The Executive Board's monetary policy decision – background and general assessment
Meeting 22 September 2010.
The Executive Board has placed emphasis on the following information since the previous monetary policy meeting on 11 August:
- In Asia and among some of Norway’s main trading partners, such as Germany and Sweden, activity has increased more than expected. The growth prospects for the US have been lowered. Unemployment remains high in most advanced economies.
- Underlying consumer price inflation is low in many advanced economies. Market participants’ inflation expectations have fallen in the US and Europe.
- Central bank key interest rates have been raised by 0.25 percentage point in Sweden and Canada. In the US, the expected interest rate increase has been pushed further ahead. An interest rate increase in the UK is expected before summer next year. At the same time, short-term market rates in the euro area are expected to rise over the same period. On the whole, expected future key rates among Norway’s trading partners are lower than at the time of the publication of the most recent Monetary Policy Report in June.
- There have been considerable movements in long-term interest rates in Norway and abroad since the most recent Monetary Policy Report. Overall, long-term rates have fallen markedly in the US, the UK and the euro area, while declining somewhat in Norway.
- The differential between Greek and German long-term government bond yields has widened by 1.2 percentage points to 9.1 percentage points. In Portugal and Ireland, differentials have also increased and are now 3.9 and 4 percentage points, respectively.
- The Basel Committee has agreed on proposals for new minimum capital requirements for banks. The requirements will apply from 1 January 2013 with various transition arrangements up to 2019.
- The premium on three-month money market rates in Norway remains somewhat higher than 0.6 percentage point. So far in the third quarter, the premium has been slightly higher than assumed in the most recent Monetary Policy Report.
- According to figures from Norsk familieøkonomi, weighted residential mortgage lending rates (1) are approximately unchanged.
- Equity prices have shown wide fluctuations. Leading international stock indices, including the Oslo Børs benchmark index, have gained close to 7 per cent.
- The Economist commodity-price index has increased by 5 per cent in XDR terms (2). The spot price of Brent Blend oil has fallen by 2 per cent.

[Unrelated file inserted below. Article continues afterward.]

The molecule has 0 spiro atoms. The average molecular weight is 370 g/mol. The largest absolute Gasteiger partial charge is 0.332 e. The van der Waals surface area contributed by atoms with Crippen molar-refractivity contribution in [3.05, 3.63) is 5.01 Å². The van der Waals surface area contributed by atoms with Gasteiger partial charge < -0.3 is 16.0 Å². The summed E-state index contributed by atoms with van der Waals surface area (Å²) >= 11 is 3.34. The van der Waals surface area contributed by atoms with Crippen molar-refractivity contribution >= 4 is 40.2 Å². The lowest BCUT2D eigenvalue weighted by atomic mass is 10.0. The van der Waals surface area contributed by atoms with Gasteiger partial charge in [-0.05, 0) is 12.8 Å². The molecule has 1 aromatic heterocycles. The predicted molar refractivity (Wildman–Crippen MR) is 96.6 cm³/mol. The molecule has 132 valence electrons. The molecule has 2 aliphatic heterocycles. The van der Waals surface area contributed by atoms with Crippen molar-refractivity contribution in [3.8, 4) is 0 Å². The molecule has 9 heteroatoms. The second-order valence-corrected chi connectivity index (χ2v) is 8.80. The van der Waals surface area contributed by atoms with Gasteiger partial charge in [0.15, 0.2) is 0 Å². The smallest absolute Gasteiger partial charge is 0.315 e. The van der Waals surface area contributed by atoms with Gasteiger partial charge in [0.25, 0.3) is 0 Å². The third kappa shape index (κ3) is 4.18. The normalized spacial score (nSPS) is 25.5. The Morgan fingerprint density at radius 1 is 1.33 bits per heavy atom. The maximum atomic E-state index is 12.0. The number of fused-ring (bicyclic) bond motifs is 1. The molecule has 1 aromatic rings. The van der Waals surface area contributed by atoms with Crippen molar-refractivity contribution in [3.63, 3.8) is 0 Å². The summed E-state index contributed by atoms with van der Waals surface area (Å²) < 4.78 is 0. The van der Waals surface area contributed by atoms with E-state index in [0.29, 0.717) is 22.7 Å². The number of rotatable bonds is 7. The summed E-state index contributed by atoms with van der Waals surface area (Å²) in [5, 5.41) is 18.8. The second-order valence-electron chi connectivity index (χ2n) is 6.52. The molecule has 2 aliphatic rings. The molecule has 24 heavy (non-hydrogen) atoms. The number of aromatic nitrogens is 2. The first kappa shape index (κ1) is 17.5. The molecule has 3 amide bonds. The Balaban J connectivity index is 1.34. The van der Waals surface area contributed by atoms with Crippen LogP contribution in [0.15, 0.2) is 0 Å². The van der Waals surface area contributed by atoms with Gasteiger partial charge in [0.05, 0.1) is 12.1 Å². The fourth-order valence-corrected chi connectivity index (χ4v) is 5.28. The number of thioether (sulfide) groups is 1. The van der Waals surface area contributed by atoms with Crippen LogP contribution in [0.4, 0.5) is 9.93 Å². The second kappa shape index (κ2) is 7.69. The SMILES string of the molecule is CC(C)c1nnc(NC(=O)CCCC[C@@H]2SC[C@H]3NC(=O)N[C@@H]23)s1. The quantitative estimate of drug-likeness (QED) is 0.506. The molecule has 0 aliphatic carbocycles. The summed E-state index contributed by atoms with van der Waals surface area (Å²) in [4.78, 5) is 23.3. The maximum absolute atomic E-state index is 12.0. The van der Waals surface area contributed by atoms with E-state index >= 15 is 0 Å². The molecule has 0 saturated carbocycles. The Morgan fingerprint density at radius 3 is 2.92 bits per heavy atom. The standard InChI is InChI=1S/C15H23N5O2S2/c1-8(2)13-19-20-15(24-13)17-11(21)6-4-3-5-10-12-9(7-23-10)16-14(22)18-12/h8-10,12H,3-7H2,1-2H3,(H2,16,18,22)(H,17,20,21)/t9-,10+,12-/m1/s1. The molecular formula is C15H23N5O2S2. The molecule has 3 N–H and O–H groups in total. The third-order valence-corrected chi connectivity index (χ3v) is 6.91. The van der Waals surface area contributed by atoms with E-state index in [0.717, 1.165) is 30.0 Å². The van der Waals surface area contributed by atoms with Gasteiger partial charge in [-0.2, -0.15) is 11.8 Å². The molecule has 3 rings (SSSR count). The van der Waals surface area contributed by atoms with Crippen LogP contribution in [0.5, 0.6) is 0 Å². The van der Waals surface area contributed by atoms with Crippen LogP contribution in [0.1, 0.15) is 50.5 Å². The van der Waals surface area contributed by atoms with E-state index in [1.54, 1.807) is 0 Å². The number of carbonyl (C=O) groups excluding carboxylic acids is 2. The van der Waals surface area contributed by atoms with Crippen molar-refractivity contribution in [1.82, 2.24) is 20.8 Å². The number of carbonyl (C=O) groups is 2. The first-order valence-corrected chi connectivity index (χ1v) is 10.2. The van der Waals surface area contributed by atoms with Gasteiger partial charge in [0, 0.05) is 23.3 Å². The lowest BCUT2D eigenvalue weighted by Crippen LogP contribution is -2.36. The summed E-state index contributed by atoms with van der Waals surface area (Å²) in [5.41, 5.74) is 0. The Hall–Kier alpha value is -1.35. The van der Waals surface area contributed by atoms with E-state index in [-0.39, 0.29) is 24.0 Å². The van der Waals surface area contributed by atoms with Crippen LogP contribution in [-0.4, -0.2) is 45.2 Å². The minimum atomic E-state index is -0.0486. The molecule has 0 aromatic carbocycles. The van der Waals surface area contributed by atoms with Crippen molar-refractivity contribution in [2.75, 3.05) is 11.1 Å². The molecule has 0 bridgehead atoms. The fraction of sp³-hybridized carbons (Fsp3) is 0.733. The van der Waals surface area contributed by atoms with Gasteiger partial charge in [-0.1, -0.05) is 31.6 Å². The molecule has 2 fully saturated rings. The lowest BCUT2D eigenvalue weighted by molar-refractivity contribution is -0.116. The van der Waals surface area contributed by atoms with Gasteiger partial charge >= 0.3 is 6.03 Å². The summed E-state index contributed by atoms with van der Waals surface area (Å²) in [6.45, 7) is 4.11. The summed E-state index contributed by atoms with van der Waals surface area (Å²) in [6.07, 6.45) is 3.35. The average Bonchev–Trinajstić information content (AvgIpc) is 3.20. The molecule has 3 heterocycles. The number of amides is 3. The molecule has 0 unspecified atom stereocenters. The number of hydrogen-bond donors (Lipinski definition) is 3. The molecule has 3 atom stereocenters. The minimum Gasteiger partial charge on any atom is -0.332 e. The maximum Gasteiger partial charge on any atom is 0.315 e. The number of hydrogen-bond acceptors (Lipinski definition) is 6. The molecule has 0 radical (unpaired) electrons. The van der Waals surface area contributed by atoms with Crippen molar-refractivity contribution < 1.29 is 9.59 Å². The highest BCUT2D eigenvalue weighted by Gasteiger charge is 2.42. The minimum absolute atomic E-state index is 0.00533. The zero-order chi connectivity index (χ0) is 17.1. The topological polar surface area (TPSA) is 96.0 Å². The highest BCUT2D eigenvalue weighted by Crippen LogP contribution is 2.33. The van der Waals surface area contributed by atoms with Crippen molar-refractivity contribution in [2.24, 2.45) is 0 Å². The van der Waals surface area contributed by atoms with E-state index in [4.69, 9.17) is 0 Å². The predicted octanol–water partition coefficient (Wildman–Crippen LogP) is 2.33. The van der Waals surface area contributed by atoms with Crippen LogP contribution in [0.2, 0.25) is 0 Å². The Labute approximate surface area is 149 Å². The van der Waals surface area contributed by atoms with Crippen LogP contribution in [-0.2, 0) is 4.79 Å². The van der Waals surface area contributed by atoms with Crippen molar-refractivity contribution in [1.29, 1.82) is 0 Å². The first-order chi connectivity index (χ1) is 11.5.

- So far in the third quarter, the import-weighted krone exchange rate (I-44) has on average been in line with that projected in the most recent Monetary Policy Report.
- The interest rate differential against trading partners is approximately unchanged at 1.8 percentage points.
- In the year to August 2010, the consumer price index (CPI) rose by 1.9 per cent. Adjusted for tax changes and excluding temporary changes in energy prices (CPIXE), consumer prices rose by 1.6 per cent. Other indicators of underlying inflation ranged between 1.4 and 2.8 per cent. Consumer price inflation was somewhat lower than projected in the most recent Monetary Policy Report. According to Perduco’s expectations survey, long-term inflation expectations edged down in the third quarter.
- Registered unemployment was a seasonally adjusted 2.8 per cent of the labour force in August, approximately unchanged on the most recent month. This is somewhat lower than projected in the most recent Monetary Policy Report. According to Statistics Norway’s labour force survey (LFS), employment rose from May to June.
- Preliminary seasonally adjusted figures from the quarterly national accounts show that mainland GDP grew by 0.5 per cent from the first to the second quarter of 2010. Total household consumption fell by 0.6 per cent and mainland investment rose by 7.3 per cent. Overall growth was approximately as projected in the most recent Monetary Policy Report.
- Household spending on goods rose by a seasonally adjusted 0.7 per cent from June to July. According to various confidence indicators, household expectations seem to be more positive.